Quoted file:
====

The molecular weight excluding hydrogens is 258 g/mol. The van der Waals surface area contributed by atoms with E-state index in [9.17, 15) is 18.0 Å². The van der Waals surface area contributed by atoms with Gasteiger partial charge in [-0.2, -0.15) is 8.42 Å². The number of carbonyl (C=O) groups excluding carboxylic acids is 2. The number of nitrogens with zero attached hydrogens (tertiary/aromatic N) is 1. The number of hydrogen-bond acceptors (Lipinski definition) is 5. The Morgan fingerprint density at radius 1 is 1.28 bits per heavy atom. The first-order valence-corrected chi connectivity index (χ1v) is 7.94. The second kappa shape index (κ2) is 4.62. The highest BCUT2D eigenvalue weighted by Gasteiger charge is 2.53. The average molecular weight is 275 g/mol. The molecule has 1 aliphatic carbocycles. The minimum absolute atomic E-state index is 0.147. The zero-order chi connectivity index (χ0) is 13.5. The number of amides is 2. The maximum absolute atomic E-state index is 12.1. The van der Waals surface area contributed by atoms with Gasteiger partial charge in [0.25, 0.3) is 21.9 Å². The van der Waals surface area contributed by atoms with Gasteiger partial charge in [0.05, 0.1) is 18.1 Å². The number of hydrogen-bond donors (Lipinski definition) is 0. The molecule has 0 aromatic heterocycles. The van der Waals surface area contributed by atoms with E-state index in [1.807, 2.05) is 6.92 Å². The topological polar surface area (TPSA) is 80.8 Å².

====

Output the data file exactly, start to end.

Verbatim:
The molecular weight excluding hydrogens is 258 g/mol. The van der Waals surface area contributed by atoms with E-state index in [9.17, 15) is 18.0 Å². The van der Waals surface area contributed by atoms with Gasteiger partial charge in [-0.2, -0.15) is 8.42 Å². The number of carbonyl (C=O) groups excluding carboxylic acids is 2. The number of nitrogens with zero attached hydrogens (tertiary/aromatic N) is 1. The number of hydrogen-bond acceptors (Lipinski definition) is 5. The Morgan fingerprint density at radius 1 is 1.28 bits per heavy atom. The first-order valence-corrected chi connectivity index (χ1v) is 7.94. The second kappa shape index (κ2) is 4.62. The highest BCUT2D eigenvalue weighted by Gasteiger charge is 2.53. The average molecular weight is 275 g/mol. The molecule has 1 aliphatic carbocycles. The minimum absolute atomic E-state index is 0.147. The zero-order chi connectivity index (χ0) is 13.5. The number of amides is 2. The maximum absolute atomic E-state index is 12.1. The van der Waals surface area contributed by atoms with Gasteiger partial charge in [0.25, 0.3) is 21.9 Å². The van der Waals surface area contributed by atoms with Gasteiger partial charge in [0.05, 0.1) is 18.1 Å². The number of hydrogen-bond donors (Lipinski definition) is 0. The molecule has 0 aromatic heterocycles. The van der Waals surface area contributed by atoms with E-state index in [1.807, 2.05) is 6.92 Å². The topological polar surface area (TPSA) is 80.8 Å².